Brief Fact Summary. Hayes was indicted on charges of forgery. He and his counsel met with the prosecutor who offered a lesser sentence if he pled guilty. Hayes decided not to plead guilty and the prosecutor asked that he be tried under the Kentucky Habitual Criminal Act. Hayes was found guilty and sentenced to life as a habitual offender. He appealed from this judgment.
Synopsis of Rule of Law. It is not vindictive prosecution to charge someone with something they are guilty of.
The due process violation in cases such as Pearce lay not in the possibility that a defendant might be deterred from the exercise of a legal right, but rather in the danger that the State might be retaliating against the accused for lawfully attacking his conviction.View Full Point of Law
Issue. Whether it is unreasonable for a prosecutor to ask for an enhanced sentence when a defendant refuses to take a guilty plea.
Held. Reversed. According to the majority, plea bargaining has an important role in the judicial system and has been accepted by all courts. The prosecutor has a legitimate interesting persuading a defendant to relinquish his or her right to plead not guilty and “threatening a stiffer sentence is permissible and part of any legitimate system which tolerates and encourages the negotiation of pleas.”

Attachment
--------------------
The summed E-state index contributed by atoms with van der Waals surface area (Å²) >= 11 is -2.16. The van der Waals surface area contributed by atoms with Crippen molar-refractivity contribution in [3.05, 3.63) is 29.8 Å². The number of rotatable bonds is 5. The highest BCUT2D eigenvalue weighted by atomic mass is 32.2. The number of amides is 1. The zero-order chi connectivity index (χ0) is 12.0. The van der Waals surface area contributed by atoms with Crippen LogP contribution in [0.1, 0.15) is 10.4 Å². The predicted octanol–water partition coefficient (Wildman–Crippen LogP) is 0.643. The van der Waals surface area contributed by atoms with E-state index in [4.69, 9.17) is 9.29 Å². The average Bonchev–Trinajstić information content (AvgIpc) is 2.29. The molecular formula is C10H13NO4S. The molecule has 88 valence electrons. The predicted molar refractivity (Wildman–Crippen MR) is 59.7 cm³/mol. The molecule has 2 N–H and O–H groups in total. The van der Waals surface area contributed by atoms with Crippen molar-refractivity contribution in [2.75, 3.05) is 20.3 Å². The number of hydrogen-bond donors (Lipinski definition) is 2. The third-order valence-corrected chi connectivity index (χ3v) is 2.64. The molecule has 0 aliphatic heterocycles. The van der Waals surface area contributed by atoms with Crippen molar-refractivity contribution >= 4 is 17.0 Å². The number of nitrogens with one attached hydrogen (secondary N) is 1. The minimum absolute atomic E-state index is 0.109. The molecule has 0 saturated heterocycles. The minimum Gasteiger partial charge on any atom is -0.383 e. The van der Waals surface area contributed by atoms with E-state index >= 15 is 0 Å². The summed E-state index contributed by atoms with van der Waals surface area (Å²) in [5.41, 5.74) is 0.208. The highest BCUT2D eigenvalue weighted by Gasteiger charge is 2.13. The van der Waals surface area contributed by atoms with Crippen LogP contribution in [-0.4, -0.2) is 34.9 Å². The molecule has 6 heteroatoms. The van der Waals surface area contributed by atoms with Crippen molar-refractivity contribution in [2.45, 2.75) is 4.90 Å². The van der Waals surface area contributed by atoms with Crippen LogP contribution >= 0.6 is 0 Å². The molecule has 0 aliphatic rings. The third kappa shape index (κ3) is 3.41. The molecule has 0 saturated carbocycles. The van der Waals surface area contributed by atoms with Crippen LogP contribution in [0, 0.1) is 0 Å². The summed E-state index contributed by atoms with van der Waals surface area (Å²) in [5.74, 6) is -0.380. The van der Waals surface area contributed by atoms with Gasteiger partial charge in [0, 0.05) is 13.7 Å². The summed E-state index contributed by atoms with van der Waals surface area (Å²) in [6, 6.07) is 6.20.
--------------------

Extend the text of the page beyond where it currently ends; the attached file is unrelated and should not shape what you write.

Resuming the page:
Dissent. Justice Blackmun dissented, noting that the prosecutor’s admission that his reason for the new indictment was to discourage the respondent from exercising his right to trial, thus his only reason for asking for an enhanced sentence was in vindication. Justice Powell dissented, maintaining that while the plea-bargaining process is essential to the functioning of the criminal-justice system, it normally affords benefits to defendants as well as to society; in this case respondent was denied any benefits.
Discussion. Plea-Bargaining is recognized as a valuable tool for both prosecutors and defense counsel; however, when a defendant chooses not to take a plea, he cannot complain when charged with a crime of which he is guilty. In this case, the defendant was a habitual offender in the eyes of the prosecution and he had a right to bill him as such.